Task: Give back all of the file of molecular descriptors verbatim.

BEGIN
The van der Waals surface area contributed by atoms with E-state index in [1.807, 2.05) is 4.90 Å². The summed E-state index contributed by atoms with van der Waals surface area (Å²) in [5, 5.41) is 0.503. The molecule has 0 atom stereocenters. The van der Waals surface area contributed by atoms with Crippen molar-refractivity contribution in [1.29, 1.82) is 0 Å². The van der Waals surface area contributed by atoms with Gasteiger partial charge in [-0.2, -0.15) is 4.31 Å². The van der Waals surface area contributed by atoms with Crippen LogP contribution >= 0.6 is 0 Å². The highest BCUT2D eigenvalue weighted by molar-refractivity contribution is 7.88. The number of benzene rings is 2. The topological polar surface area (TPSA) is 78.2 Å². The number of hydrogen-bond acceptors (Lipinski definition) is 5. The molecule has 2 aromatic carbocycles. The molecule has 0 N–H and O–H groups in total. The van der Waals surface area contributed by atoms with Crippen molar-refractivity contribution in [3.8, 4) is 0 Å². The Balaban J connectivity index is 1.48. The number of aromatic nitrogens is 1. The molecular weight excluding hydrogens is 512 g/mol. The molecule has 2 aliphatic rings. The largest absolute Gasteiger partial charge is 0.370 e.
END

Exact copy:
The van der Waals surface area contributed by atoms with E-state index in [1.807, 2.05) is 4.90 Å². The summed E-state index contributed by atoms with van der Waals surface area (Å²) in [5, 5.41) is 0.503. The molecule has 0 atom stereocenters. The van der Waals surface area contributed by atoms with Crippen molar-refractivity contribution in [1.29, 1.82) is 0 Å². The van der Waals surface area contributed by atoms with Gasteiger partial charge in [-0.2, -0.15) is 4.31 Å². The van der Waals surface area contributed by atoms with Crippen LogP contribution >= 0.6 is 0 Å². The highest BCUT2D eigenvalue weighted by molar-refractivity contribution is 7.88. The number of benzene rings is 2. The topological polar surface area (TPSA) is 78.2 Å². The number of hydrogen-bond acceptors (Lipinski definition) is 5. The molecule has 2 aromatic carbocycles. The molecule has 0 N–H and O–H groups in total. The van der Waals surface area contributed by atoms with Crippen molar-refractivity contribution in [3.8, 4) is 0 Å². The Balaban J connectivity index is 1.48. The number of aromatic nitrogens is 1. The molecular weight excluding hydrogens is 512 g/mol. The molecule has 2 aliphatic rings. The largest absolute Gasteiger partial charge is 0.370 e.